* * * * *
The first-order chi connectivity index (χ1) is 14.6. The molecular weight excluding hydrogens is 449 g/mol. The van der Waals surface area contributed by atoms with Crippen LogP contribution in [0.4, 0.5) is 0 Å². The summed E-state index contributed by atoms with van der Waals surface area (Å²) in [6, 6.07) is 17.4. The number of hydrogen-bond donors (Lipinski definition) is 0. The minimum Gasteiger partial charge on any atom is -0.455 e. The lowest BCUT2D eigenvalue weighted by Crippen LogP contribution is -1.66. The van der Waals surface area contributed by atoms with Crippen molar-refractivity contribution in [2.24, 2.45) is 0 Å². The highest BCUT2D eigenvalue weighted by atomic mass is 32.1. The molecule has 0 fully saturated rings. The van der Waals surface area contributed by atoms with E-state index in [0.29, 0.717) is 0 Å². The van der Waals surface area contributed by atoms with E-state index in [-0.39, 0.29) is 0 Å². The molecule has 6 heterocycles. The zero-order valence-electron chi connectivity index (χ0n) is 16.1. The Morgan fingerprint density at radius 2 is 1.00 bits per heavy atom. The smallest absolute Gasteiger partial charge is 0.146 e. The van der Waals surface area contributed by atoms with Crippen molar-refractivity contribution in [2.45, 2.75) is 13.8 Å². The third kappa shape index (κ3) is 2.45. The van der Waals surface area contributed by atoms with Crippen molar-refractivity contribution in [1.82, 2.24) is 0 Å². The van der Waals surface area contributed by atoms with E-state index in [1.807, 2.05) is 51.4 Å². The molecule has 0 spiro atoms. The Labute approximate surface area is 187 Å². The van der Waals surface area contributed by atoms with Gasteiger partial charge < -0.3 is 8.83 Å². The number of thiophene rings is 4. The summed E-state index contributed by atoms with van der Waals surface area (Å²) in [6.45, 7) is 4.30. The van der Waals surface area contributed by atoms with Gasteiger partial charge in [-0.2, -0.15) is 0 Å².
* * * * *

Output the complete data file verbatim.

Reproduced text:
The first-order chi connectivity index (χ1) is 14.6. The molecular weight excluding hydrogens is 449 g/mol. The van der Waals surface area contributed by atoms with Crippen LogP contribution in [0.4, 0.5) is 0 Å². The summed E-state index contributed by atoms with van der Waals surface area (Å²) in [6, 6.07) is 17.4. The number of hydrogen-bond donors (Lipinski definition) is 0. The minimum Gasteiger partial charge on any atom is -0.455 e. The lowest BCUT2D eigenvalue weighted by Crippen LogP contribution is -1.66. The van der Waals surface area contributed by atoms with Crippen molar-refractivity contribution in [2.24, 2.45) is 0 Å². The highest BCUT2D eigenvalue weighted by atomic mass is 32.1. The molecule has 0 fully saturated rings. The van der Waals surface area contributed by atoms with E-state index in [0.29, 0.717) is 0 Å². The van der Waals surface area contributed by atoms with E-state index in [-0.39, 0.29) is 0 Å². The molecule has 6 heterocycles. The zero-order valence-electron chi connectivity index (χ0n) is 16.1. The Morgan fingerprint density at radius 2 is 1.00 bits per heavy atom. The smallest absolute Gasteiger partial charge is 0.146 e. The van der Waals surface area contributed by atoms with Crippen molar-refractivity contribution in [2.45, 2.75) is 13.8 Å². The third kappa shape index (κ3) is 2.45. The van der Waals surface area contributed by atoms with Crippen molar-refractivity contribution in [1.82, 2.24) is 0 Å². The van der Waals surface area contributed by atoms with E-state index in [1.807, 2.05) is 51.4 Å². The molecule has 0 spiro atoms. The Labute approximate surface area is 187 Å². The van der Waals surface area contributed by atoms with Gasteiger partial charge < -0.3 is 8.83 Å². The number of thiophene rings is 4. The summed E-state index contributed by atoms with van der Waals surface area (Å²) in [6.45, 7) is 4.30. The van der Waals surface area contributed by atoms with Gasteiger partial charge in [-0.2, -0.15) is 0 Å².